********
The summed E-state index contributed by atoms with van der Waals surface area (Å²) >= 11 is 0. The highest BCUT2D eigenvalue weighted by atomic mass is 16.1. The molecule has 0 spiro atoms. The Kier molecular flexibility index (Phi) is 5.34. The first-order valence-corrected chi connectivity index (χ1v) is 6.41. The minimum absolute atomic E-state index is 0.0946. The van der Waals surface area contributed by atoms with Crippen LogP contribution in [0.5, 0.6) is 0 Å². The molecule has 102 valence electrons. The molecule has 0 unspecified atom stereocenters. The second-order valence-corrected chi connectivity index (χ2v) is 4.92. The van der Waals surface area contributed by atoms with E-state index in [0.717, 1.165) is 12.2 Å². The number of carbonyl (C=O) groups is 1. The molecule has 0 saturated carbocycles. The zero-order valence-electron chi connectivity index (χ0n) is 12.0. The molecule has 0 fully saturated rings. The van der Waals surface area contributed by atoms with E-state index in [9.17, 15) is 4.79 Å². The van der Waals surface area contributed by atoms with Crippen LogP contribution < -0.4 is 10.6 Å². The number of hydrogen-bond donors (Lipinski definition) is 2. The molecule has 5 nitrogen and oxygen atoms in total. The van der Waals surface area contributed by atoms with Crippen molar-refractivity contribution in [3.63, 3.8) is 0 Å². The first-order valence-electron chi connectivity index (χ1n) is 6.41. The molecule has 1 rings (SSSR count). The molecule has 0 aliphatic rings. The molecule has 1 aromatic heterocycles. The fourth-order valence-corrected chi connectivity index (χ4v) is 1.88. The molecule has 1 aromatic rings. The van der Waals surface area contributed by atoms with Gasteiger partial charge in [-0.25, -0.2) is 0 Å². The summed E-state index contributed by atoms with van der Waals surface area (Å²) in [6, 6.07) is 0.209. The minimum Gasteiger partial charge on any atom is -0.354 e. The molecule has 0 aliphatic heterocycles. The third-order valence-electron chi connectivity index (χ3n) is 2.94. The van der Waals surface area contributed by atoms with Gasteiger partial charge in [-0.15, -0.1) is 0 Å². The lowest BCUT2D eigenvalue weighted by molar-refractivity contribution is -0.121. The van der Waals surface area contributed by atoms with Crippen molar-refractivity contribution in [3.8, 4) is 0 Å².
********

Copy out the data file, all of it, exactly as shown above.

The summed E-state index contributed by atoms with van der Waals surface area (Å²) >= 11 is 0. The highest BCUT2D eigenvalue weighted by atomic mass is 16.1. The molecule has 0 spiro atoms. The Kier molecular flexibility index (Phi) is 5.34. The first-order valence-corrected chi connectivity index (χ1v) is 6.41. The minimum absolute atomic E-state index is 0.0946. The van der Waals surface area contributed by atoms with Crippen LogP contribution in [0.5, 0.6) is 0 Å². The molecule has 102 valence electrons. The molecule has 0 unspecified atom stereocenters. The second-order valence-corrected chi connectivity index (χ2v) is 4.92. The van der Waals surface area contributed by atoms with E-state index in [0.717, 1.165) is 12.2 Å². The number of carbonyl (C=O) groups is 1. The molecule has 0 saturated carbocycles. The zero-order valence-electron chi connectivity index (χ0n) is 12.0. The molecule has 0 fully saturated rings. The van der Waals surface area contributed by atoms with E-state index in [9.17, 15) is 4.79 Å². The van der Waals surface area contributed by atoms with Crippen LogP contribution < -0.4 is 10.6 Å². The number of hydrogen-bond donors (Lipinski definition) is 2. The molecule has 5 nitrogen and oxygen atoms in total. The van der Waals surface area contributed by atoms with Crippen molar-refractivity contribution in [3.63, 3.8) is 0 Å². The first-order valence-electron chi connectivity index (χ1n) is 6.41. The molecule has 1 rings (SSSR count). The molecule has 0 aliphatic rings. The molecule has 1 aromatic heterocycles. The fourth-order valence-corrected chi connectivity index (χ4v) is 1.88. The molecule has 1 aromatic rings. The van der Waals surface area contributed by atoms with Gasteiger partial charge in [-0.25, -0.2) is 0 Å². The summed E-state index contributed by atoms with van der Waals surface area (Å²) in [6, 6.07) is 0.209. The minimum Gasteiger partial charge on any atom is -0.354 e. The molecule has 0 aliphatic heterocycles. The third-order valence-electron chi connectivity index (χ3n) is 2.94. The van der Waals surface area contributed by atoms with Gasteiger partial charge in [-0.15, -0.1) is 0 Å². The lowest BCUT2D eigenvalue weighted by molar-refractivity contribution is -0.121. The van der Waals surface area contributed by atoms with Crippen molar-refractivity contribution in [3.8, 4) is 0 Å².